Here are some objects that can be included in a treasure basket to encourage your baby or toddler's imagination for some true heuristic play:
  • Avocado stone
  • Baby hair brush
  • Baby food jars securely closed with beads inside
  • Baby socks
  • Baking parchment sheet
  • Ball of wool
  • Balloon whisk
  • Bamboo bangle
  • Bandana
  • Bark
  • Bath plug and chain
  • Beaded necklace or bracelet (check the string is secure)
  • Bean bag
  • Bike bell
  • Bobbin
  • Bottle brush
  • Bouncy ball
  • Bracelet
  • Bunch of keys
  • Buttons on a strong cord
  • Castanets
  • CD or DVD
  • Chain
  • Cinnamon stick
  • Closed tins filled with rice or gravel
  • Cloth napkin
  • Clothes pegs (dolly type)
  • Coasters (IKEA do a pack of 2 cork coasters, as pictured above)
  • Coloured ribbons
  • Cookie cutter (not sharp)
  • Cork
  • Cosmetics brush
  • Cotton reel
  • Cubes and short pieces of wood
  • Curtain rings
  • Cymbals
  • Discovery bottles (plastic bottles filled with materials like colored rice and tiny objects to spot, with the lid glued on)
  • Doilies
  • Dried vegetables and fruit slices
  • Driftwood
  • Drum
  • Egg carton
  • Egg cup
  • Empty salt and pepper shakers
  • Empty tins and lids (check edges are smooth)
  • Empty tissue box stuffed with fabric squares
  • Fabric book
  • Fabric swatches
  • Feathers
  • Felt purse
  • Felted wool balls or circlets
  • Funnel
  • Garlic press
  • Gift bows
  • Golf ball
  • Greaseproof paper
  • Hair rollers
  • Hand bell
  • Hand mirror
  • Harmonica
  • Hats – cotton, velvet or wool
  • Honey drizzler
  • House painting brush
  • Jar lids
  • Jewellery boxes
  • Kitchen sponge
  • Kitchen roll sheets
  • Kitchen roll tube
  • Knitted items
  • Lace
  • Large conkers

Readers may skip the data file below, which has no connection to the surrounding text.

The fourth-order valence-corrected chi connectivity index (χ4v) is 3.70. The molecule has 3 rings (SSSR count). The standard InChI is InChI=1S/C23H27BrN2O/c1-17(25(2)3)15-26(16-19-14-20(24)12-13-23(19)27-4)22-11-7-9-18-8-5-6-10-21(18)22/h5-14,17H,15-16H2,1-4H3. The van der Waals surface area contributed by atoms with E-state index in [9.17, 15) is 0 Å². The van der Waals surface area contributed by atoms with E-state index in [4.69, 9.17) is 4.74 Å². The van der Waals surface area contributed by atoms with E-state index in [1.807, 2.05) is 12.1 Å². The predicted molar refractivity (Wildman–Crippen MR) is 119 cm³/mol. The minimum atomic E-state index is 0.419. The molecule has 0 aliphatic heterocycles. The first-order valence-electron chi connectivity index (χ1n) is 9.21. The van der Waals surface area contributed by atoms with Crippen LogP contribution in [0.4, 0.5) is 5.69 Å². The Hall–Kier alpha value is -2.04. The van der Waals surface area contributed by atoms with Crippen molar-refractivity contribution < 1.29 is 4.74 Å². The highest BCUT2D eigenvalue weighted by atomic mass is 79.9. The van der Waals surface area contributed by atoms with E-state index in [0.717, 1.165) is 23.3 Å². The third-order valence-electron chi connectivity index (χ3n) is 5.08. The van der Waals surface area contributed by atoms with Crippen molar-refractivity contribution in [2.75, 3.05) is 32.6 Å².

• Large corks
  • Large curtain rings
  • Large rounded pebble or stone
  • Large shells
  • Large walnuts
  • Lavender bag
  • Leaves
  • Lemon or lime
  • Lemon squeezer
  • Length of rubber tubing
  • Little baskets
  • Little notebook with spiral rings
  • Makeup or powder brush
  • Maracas
  • Measuring spoons
  • Metal balloon whisk
  • Metal flan tin
  • Metal pans & lids (IKEA)
  • Metal spoon
  • Mini bean bags
  • Miniature photo albums with pictures of babies or loved ones inside
  • Mirror
  • Mittens
  • Nail brush
  • Napkin rings
  • Natural flooring sample
  • Paintbrushes
  • Pastry brush
  • Piece of knitted fabric
  • Pieces of ribbon and fabric, around 15cm long is ideal
  • Pine cone
  • Plaited willow ring or decoration
  • Pompoms
  • Potato masher
  • Powder puff
  • Pumice stone
  • Puppets
  • Ramekins
  • Rattles
  • Ribbons
  • Rocks or smooth pebbles
  • Rolling pin
  • Rubber ball
  • Rubber duck
  • Scarves
  • Scrunchie hair band
  • Shakers (a bottle containing rice with its lid screwed on tight works well)
  • Shaving brush
  • Shells
  • Shoe brush
  • Shoe horn
  • Shower scrunchie
  • Sieve
  • Silks
  • Slotted spoons
  • Small board books
  • Small bowl
  • Small cardboard boxes
  • Small cloth bag with scented herbs in such as lavender, sage, rosemary or cloves
  • Small drum
  • Small raffia mat
  • Small rag doll
  • Small teddy bear
  • Small watering can
  • Spice jars
  • Sponge
  • Tea strainer
  • Tennis ball
  • Threading beads & string (for toddlers)
  • Tin lids
  • Tinfoil
  • Toothbrushes
  • Toy animals
  • Toy trumpet
  • Tree blocks
  • Triangle & beater
  • Velvet
  • Walnuts
  • Whole fruits and vegetables, such as an apple, a lemon or lime, a small squash or gourd
  • Wooden bangle
  • Wooden blocks
  • Wooden bowl
  • Wooden comb
  • Wooden massager
  • Wooden pegs
  • Wooden spoon or spatula
  • Wooden train
  • Woollen ball
  • Woven baskets

Enjoy making a treasure basket for your baby or toddler, or why not make one as a special gift for a Christening or first birthday?

Pin it:

And don't forget to enter our competitions!